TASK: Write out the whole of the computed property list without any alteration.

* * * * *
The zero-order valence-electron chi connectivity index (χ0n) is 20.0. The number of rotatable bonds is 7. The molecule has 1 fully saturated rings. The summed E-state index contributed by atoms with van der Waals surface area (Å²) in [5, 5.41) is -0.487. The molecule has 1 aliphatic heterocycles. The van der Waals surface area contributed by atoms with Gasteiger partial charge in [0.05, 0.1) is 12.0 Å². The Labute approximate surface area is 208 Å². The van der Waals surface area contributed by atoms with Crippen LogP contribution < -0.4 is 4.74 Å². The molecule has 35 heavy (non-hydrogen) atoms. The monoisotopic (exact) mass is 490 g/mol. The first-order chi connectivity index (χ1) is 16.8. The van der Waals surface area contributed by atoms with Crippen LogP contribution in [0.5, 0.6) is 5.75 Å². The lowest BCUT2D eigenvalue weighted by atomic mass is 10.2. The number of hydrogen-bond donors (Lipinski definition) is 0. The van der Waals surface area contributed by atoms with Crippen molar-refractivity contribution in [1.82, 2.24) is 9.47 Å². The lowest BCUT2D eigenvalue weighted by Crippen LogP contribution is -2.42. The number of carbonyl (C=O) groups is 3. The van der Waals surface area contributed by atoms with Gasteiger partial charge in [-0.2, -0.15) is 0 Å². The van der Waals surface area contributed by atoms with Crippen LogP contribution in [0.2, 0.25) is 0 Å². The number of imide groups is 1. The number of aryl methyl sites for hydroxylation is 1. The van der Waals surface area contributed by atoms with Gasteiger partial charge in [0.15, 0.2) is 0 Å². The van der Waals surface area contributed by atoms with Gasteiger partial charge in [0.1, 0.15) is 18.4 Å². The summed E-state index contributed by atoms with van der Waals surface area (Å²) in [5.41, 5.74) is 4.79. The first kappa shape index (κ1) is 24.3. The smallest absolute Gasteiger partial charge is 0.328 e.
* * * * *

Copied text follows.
The zero-order valence-electron chi connectivity index (χ0n) is 20.0. The number of rotatable bonds is 7. The molecule has 1 fully saturated rings. The summed E-state index contributed by atoms with van der Waals surface area (Å²) in [5, 5.41) is -0.487. The molecule has 1 aliphatic heterocycles. The van der Waals surface area contributed by atoms with Gasteiger partial charge in [0.05, 0.1) is 12.0 Å². The Labute approximate surface area is 208 Å². The van der Waals surface area contributed by atoms with Crippen LogP contribution < -0.4 is 4.74 Å². The molecule has 35 heavy (non-hydrogen) atoms. The monoisotopic (exact) mass is 490 g/mol. The first-order chi connectivity index (χ1) is 16.8. The van der Waals surface area contributed by atoms with Crippen LogP contribution in [0.5, 0.6) is 5.75 Å². The lowest BCUT2D eigenvalue weighted by atomic mass is 10.2. The number of hydrogen-bond donors (Lipinski definition) is 0. The van der Waals surface area contributed by atoms with Crippen molar-refractivity contribution in [1.82, 2.24) is 9.47 Å². The lowest BCUT2D eigenvalue weighted by Crippen LogP contribution is -2.42. The number of carbonyl (C=O) groups is 3. The van der Waals surface area contributed by atoms with Gasteiger partial charge in [-0.2, -0.15) is 0 Å². The van der Waals surface area contributed by atoms with Crippen LogP contribution in [0.2, 0.25) is 0 Å². The number of imide groups is 1. The number of aryl methyl sites for hydroxylation is 1. The van der Waals surface area contributed by atoms with Gasteiger partial charge in [0.15, 0.2) is 0 Å². The van der Waals surface area contributed by atoms with Gasteiger partial charge in [0.1, 0.15) is 18.4 Å². The summed E-state index contributed by atoms with van der Waals surface area (Å²) in [5.41, 5.74) is 4.79. The first kappa shape index (κ1) is 24.3. The smallest absolute Gasteiger partial charge is 0.328 e.